Overview: The federal Fair Labor Standards Act (FLSA) requires an employer to provide female employees with reasonable break time to express breast milk to nurse a child for one year after the child's birth and as often as the employee needs to do so.
The FLSA does not require employers to pay nursing mothers for the time they spend in breastfeeding breaks. However, if an employer permits short rest breaks of 20 minutes or less, such as smoking breaks or water-cooler breaks, employees must be paid for that time. If an employer already provides such paid rest breaks, an employee who uses that break time to express milk must be paid just the same as other employees, according to regulations from the US Department of Labor (DOL).
Employers also should check to see if the state in which they are operating requires them to provide paid breastfeeding breaks or imposes any other additional requirements involving breastfeeding breaks.
Trends: Many employers adopt breastfeeding policies that specify when, where and how employees may breastfeed and/or express breast milk.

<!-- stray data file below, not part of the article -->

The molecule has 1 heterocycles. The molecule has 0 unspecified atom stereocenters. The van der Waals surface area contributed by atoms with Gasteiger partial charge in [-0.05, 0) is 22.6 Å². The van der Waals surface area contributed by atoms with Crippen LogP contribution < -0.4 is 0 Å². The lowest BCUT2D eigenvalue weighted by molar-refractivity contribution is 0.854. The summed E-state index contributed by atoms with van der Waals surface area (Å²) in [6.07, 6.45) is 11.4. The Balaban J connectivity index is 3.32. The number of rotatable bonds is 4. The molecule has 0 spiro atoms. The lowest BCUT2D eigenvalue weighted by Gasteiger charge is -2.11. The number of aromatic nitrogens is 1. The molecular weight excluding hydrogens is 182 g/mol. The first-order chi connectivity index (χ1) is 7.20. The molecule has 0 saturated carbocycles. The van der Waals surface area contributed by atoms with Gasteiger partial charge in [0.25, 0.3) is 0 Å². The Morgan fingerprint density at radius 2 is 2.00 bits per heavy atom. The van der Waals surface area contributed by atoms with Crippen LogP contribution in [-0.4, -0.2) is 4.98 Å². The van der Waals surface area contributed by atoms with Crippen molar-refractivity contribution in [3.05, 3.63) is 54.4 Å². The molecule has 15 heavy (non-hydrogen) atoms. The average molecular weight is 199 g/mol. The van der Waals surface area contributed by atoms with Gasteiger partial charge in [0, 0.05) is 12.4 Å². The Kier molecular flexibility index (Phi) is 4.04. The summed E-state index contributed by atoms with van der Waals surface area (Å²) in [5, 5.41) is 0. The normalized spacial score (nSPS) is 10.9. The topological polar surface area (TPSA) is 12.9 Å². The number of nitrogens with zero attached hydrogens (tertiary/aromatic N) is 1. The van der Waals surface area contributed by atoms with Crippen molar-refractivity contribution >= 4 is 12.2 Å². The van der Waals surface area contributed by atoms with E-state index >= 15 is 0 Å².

Author: Michael Cardman, Legal Editor
Effective January 1, 2019, California's breastfeeding breaks law will be amended to prohibit employers from using bathrooms as a location for employees to express milk in private.
Updated to reflect amendments to the breastfeeding breaks law in Illinois, effective August 21, 2018.
Effective August 21, 2018, employers covered by the Nursing Mothers in the Workplace Act are prohibited from reducing employees' compensation for time used to express milk or nurse a baby.
Updated to reflect a forthcoming amendment to the meal breaks law.
Updated to reflect working time requirements under the employee work scheduling law, effective July 1, 2018.
XpertHR offers various tools and resources to assist an employer in managing employees who are breastfeeding.
HR guidance on complying with federal and state employer requirements involving break periods for breastfeeding and lactation, whether paid or unpaid.